Michelle Leder: SEC Filings And Three-Card Monte

SEC Filings at a glance:

Michelle Leder: SEC Filings And Three-Card Monte

  • Companies use all sorts of tricks to get you to ignore their routine SEC filings and instead pay attention to the things they want you to focus on (investor days, conference calls, etc)
  • Some of these tricks seem downright silly, and yet they still happen every day.
  • Remember: filings are written by lawyers who get paid by the word!
  • After 10 years of reading filings, we’ve pretty much seen it all!

Strategy: Same filing/same day

  • On June 5, Thermo-Fisher announced a $2.2 billion secondary offering, in part to finance its $15.8 billion purchase of Life Technologies
  • In an 8-K talking about the proceeds, the company also disclosed that it was likely to receive a “second request” from the FTC related to the merger.
  • Two days later (at 5:17 pm on a Friday), Life Technologies filed its own 8-K noting that it had received the “second request”.

Strategy: Multiple filings/same day

  • On April 18, Microsoft Corporation (NASDAQ:MSFT) announced record earnings shortly after the market closed.
  • Release noted that CFO would be leaving, but provided no details.
  • A few minutes later (at 4:07) Microsoft files its 10-Q
  • One hour later, company files resignation agreement with Peter Klein that pays him $1 million
  • Total pages filed over course of 1 hour: 85

Strategy: flood the zone

One day flood:

  • On June 17, Weyerhauser filed 4 separate 8-Ks and 2 other filings and did a “special presentation” for investors
  • Total page count: >350 pages

Multiple flooding incidents:

  • In month of May, Meritor Inc (NYSE:MTOR) filed 6 8-Ks, an amended 10-K, a 10-Q and a few other things.
  • During the prior 2 Mays, it filed just 1 8-K!
  • Total page count: >500 pages

The Friday Night Dump

  • Last Friday (June 14), there were 101 8-Ks filed
  • 44 of them were filed after 4 pm
  • Typical number is 9% of all 8-Ks filed in any given week are filed after 4 pm on a Friday
  • Pre-holiday weekends even worse.

The Monday morning dump

  • The SEC electronic window closes at 5:30:59 on a Friday. Anything filed after that is automatically held until first-thing Monday morning
  • We’ve seen companies filing at 8 or 9 pm on a Friday, so the filing date reflects Monday.
  • On May 31, Tutor Perini filed this 8-K at 7:07 pm.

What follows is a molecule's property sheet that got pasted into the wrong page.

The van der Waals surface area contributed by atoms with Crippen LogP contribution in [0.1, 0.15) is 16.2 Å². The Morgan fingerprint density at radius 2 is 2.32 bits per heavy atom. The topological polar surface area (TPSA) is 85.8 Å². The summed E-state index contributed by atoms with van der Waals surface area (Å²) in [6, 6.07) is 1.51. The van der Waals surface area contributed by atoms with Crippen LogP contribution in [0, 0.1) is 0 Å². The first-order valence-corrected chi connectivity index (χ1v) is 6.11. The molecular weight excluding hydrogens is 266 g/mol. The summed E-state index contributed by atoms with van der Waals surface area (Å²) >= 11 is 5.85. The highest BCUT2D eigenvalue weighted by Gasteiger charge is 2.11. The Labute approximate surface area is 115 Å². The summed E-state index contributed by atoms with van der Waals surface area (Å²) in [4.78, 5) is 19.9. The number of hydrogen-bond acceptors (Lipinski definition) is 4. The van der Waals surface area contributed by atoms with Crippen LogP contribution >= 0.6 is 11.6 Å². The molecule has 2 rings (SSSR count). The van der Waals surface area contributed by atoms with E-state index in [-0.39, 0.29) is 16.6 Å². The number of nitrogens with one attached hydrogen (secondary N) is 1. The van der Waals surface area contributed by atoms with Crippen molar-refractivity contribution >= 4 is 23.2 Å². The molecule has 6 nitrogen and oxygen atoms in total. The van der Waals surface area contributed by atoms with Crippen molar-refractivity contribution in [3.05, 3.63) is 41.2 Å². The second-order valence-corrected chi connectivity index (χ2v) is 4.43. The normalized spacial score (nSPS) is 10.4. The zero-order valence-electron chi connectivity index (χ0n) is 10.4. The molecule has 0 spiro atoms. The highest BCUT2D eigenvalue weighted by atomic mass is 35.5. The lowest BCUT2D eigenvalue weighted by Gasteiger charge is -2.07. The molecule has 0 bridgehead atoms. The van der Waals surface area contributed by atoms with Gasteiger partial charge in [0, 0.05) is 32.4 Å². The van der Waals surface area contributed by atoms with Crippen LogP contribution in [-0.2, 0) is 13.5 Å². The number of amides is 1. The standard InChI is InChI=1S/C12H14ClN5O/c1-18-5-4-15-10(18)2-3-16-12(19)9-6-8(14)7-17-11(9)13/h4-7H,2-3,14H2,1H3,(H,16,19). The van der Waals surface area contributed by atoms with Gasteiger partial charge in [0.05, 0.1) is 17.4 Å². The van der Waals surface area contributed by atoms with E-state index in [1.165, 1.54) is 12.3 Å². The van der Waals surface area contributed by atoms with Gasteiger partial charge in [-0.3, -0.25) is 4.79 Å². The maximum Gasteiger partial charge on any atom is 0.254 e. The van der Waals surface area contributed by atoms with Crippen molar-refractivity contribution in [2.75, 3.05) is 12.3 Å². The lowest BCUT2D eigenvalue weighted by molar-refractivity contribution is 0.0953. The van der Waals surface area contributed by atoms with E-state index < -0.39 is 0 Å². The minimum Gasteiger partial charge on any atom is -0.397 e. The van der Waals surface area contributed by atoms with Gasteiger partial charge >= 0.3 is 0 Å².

The forward-looking statement dump

  • We’ve noticed a growing trend of companies dumping significant information in their forward-looking statements that are part of earnings.
  • On Feb. 21, as part of its 509-word forward-looking statements section, Hewlett-Packard Company (NYSE:HPQ) inserted language about “risks associated with HP’s international operations” for the first time.
  • These can be difficult to catch, but can provide good insight into something that may “graduate” to a risk factor.

Some other tricks

  • Using different exhibit numbers, which makes it harder to find and compare various changes in a document (i.e: an 8-K with a 10-Q or an exhibit marked 10.x with a similar exhibit marked 99.1)
  • Using different word to describe the same thing
  • Burying something in an amended filing (10-K/A, 10-Q/A, 8-K/A)
  • Dumping a bunch of amended filings on the same day
  • Announcing limited details about an executive departing and then burying separation agreement in next Q (or, depending on timing, not at all)
  • Spelling out numbers!

Parting words

  • When you dive into SEC filings, think about this guy and don’t let him fleece you!

Michelle Leder: SEC Filings And Three-Card Monte

By Michelle Leder, Footnoted.com

SEC Filings And Three-Card Monte



About the Author

VitalyKatsenelson
I was born and raised in Murmansk, Russia (the home for Russia’s northern navy fleet, think Tom Clancy’s Red October). I immigrated to the US from Russia in 1991 with all my family – my three brothers, my father, and my stepmother. (Here is a link to a more detailed story of how my family emigrated from Russia.) My professional career is easily described in one sentence: I invest, I educate, I write, and I could not dream of doing anything else. Here is a slightly more detailed curriculum vitae: I am Chief Investment Officer at Investment Management Associates, Inc (IMA), a value investment firm based in Denver, Colorado. After I received my graduate and undergraduate degrees in finance (cum laude, but who cares) from the University of Colorado at Denver, and finished my CFA designation (three years of my life that are a vague recollection at this point), I wanted to keep learning. I figured the best way to learn is to teach. At first I taught an undergraduate class at the University of Colorado at Denver and later a graduate investment class at the same university that I designed based on my day job. Currently I am on sabbatical from teaching for a while. I found that the university classroom was not big enough for me, so I started writing and, let’s be honest, I needed to let my genetically embedded Russian sarcasm out. I’ve written articles for the Financial Times, Barron’s, BusinessWeek, Christian Science Monitor, New York Post, Institutional Investor … and the list goes on. I was profiled in Barron’s, and have been interviewed by Value Investor Insight, Welling@Weeden, BusinessWeek, BNN, CNBC, and countless radio shows. Finally, my biggest achievement – well actually second biggest; I count quitting smoking in 1992 as the biggest – I’ve authored the Little Book of Sideways Markets (Wiley, 2010) and Active Value Investing (Wiley, 2007).